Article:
2017-12-21

Swedish Economy Report December 2017

Strong economy faces increased risks

The Swedish economy is booming. Both output and employment rose rapidly during the autumn, and there is much pointing to a continued upswing. A need for investment abroad means that exports will be an even more important engine for the Swedish economy in 2018. The strong economy is enabling more and more people to find work. Unemployment will continue to fall in 2018 and will bottom out just above 6 per cent in 2019. Recent months’ decline in housing prices is a major source of uncertainty. Should housing prices fall further and for longer than we anticipate, this could have appreciable negative consequences for both consumption and investment, with implications for the economy as a whole.

Industrial production will accelerate further in 2018, and demand for Swedish exports will continue to grow rapidly. A stronger global economy and rising capacity utilisation will also increase the need for both new and replacement investment. Together with a relatively weak krona, the stronger global economy means that exports will be an even more important driver for growth in the Swedish economy. A manufacturing sector fuelled by a global economic upswing and expansionary fiscal policy will help Swedish GDP to grow quickly in 2018. Unemployment will also fall further, bottoming out at 6.2 per cent in 2019. This is somewhat higher than during the two most recent peaks in the labour market. One reason is that the share of people in the labour force who lack the desired skills is much larger at this point in time.

Domestically, recent months’ decline in housing prices is a major source of uncertainty. The subsidence in the housing market during the autumn is expected to be only temporary, and our forecast assumes that housing prices will stabilise in early 2018. Housing investment will level off, albeit at a high level, which means that construction activity will virtually stagnate in 2019. Should prices fall further and for longer than we anticipate, this could have more appreciable adverse effects on both consumption and housing investment, and hence on the economy as a whole.

The global outlook also poses a number of risks to Sweden’s booming economy. Low policy rates and unconventional monetary policies have helped push up prices for shares and other assets. There is a risk that the rise has been unsustainably rapid. A sudden decline in asset prices would put a damper on demand growth through decreases in both wealth and confidence.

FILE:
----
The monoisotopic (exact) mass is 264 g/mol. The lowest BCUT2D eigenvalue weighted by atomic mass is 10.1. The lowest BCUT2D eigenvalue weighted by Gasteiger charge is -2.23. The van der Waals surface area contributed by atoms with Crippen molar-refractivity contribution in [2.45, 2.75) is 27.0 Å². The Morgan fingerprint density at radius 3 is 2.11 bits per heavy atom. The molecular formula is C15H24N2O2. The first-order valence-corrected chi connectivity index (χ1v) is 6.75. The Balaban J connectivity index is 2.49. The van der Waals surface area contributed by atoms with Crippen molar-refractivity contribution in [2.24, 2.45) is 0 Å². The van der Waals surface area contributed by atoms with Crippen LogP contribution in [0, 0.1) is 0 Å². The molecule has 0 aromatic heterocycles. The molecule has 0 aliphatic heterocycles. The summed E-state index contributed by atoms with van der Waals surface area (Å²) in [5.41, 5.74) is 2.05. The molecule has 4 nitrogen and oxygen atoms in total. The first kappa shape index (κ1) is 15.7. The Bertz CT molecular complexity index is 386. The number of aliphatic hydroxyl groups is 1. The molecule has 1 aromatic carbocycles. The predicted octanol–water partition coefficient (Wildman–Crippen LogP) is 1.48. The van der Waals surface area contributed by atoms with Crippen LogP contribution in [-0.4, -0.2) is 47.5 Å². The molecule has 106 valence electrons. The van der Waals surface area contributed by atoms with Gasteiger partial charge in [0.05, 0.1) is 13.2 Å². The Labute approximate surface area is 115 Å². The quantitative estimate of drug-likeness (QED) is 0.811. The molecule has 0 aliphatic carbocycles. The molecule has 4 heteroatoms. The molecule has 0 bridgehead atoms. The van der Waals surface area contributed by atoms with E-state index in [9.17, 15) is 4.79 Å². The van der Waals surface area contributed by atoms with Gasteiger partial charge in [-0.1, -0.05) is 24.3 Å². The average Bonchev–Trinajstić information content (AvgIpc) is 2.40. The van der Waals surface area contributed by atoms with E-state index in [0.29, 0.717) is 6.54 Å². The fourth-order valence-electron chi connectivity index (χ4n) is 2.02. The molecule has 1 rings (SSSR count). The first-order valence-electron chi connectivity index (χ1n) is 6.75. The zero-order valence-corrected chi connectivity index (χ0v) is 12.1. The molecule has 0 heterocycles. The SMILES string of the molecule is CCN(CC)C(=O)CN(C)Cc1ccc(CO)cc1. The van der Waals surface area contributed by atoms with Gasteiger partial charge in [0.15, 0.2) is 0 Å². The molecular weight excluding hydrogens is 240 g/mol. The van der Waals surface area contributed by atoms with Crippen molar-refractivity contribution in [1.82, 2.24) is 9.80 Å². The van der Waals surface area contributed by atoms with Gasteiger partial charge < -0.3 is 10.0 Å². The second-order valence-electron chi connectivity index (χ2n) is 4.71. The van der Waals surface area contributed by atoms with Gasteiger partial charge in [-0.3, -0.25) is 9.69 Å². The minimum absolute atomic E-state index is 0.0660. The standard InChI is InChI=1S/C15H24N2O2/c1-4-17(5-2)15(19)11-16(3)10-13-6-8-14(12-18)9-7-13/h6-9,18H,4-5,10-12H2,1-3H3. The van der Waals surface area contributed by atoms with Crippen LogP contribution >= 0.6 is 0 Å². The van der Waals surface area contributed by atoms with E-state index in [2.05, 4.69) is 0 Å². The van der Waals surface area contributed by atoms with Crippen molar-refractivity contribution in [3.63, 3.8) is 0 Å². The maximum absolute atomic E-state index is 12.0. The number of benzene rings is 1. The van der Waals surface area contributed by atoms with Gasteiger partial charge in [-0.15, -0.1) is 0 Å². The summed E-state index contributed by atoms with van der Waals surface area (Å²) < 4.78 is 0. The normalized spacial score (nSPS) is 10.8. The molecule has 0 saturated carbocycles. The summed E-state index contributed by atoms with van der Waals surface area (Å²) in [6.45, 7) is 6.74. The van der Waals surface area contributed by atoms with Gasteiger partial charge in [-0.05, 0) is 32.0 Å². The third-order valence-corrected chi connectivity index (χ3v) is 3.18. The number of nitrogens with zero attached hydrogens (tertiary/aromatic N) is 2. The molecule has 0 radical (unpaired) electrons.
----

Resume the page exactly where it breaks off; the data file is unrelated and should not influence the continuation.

Selected indicators

Percentage change, unless otherwise indicated.


2016

2017

2018

2019

2020

2021

2022

GDP, market prices

3.2

2.5

2.9

2.0

1.7

1.4

1.4

GDP per capita

1.9

1.1

1.7

1.0

0.6

0.3

0.3

GDP, calendar-adjusted

3.0

2.7

3.0

2.1

1.4

1.3

1.4

GDP, world

3.2

3.8

3.7

3.7

3.6

3.5

3.4

Current account
balance (1)

5.1

4.8

4.7

4.9

4.9

4.7

4.5

Hours worked (2)

2.1

1.7

1.9

0.9

0.3

0.0

–0.1

Employment

1.5

2.3

1.4

0.7

0.3

0.1

0.2

Unemployment rate (3)

6.9

6.7

6.4

6.2

6.3

6.4

6.7

Labour market gap (4)

–0.2

0.6

1.6

1.8

1.5

1.0

0.2

Output gap (5)

0.8

1.6

2.3

2.3

1.7

0.9

0.2

Hourly earnings (6)

2.4

2.7

3.0

3.3

3.7

3.9

3.9

Hourly labour costs (2)

3.0

2.9

3.1

3.3

3.7

3.9

3.9

Productivity (2)

0.6

1.1

1.2

1.2

1.1

1.2

1.5

CPI

1.0

1.8

1.7

2.3

2.9

2.7

2.5

CPIF

1.4

2.0

1.8

1.8

2.1

2.0

2.0

Repo rate (7,8)

–0.50

–0.50

–0.25

0.25

1.25

1.75

2.50

10-year government bond yield (7)

0.5

0.7

1.0

1.6

2.2

2.6

3.1

Effective krona
exchange rate index (KIX) (9)

111.7

112.9

113.5

111.7

109.9

108.1

106.2

Government net
lending (1)

1.2

1.0

0.9

1.1

1.2

0.9

0.6

Structural net
lending (10)

0.6

0.3

–0.1

0.1

0.5

0.5

0.5

Maastricht debt (1, 8)

42.2

39.4

37.2

34.7

32.9

31.7

30.8

Text

  1. Per cent of GDP.
  2. Calendar-adjusted. 
  3. Per cent of labour force.
  4. Difference between actual and potential hours worked in per cent of potential hours worked.
  5. Difference between actual and potential GDP in per cent of potential GDP.
  6. According to the short-term earnings statistics. 
  7. Per cent.
  8. At year-end. 
  9. Index 18 November 1992=100. 
  10. Per cent of potential GDP.

Sources: IMF, Statistics Sweden, National Mediation Office, Sveriges Riksbank, Macrobond and NIER.

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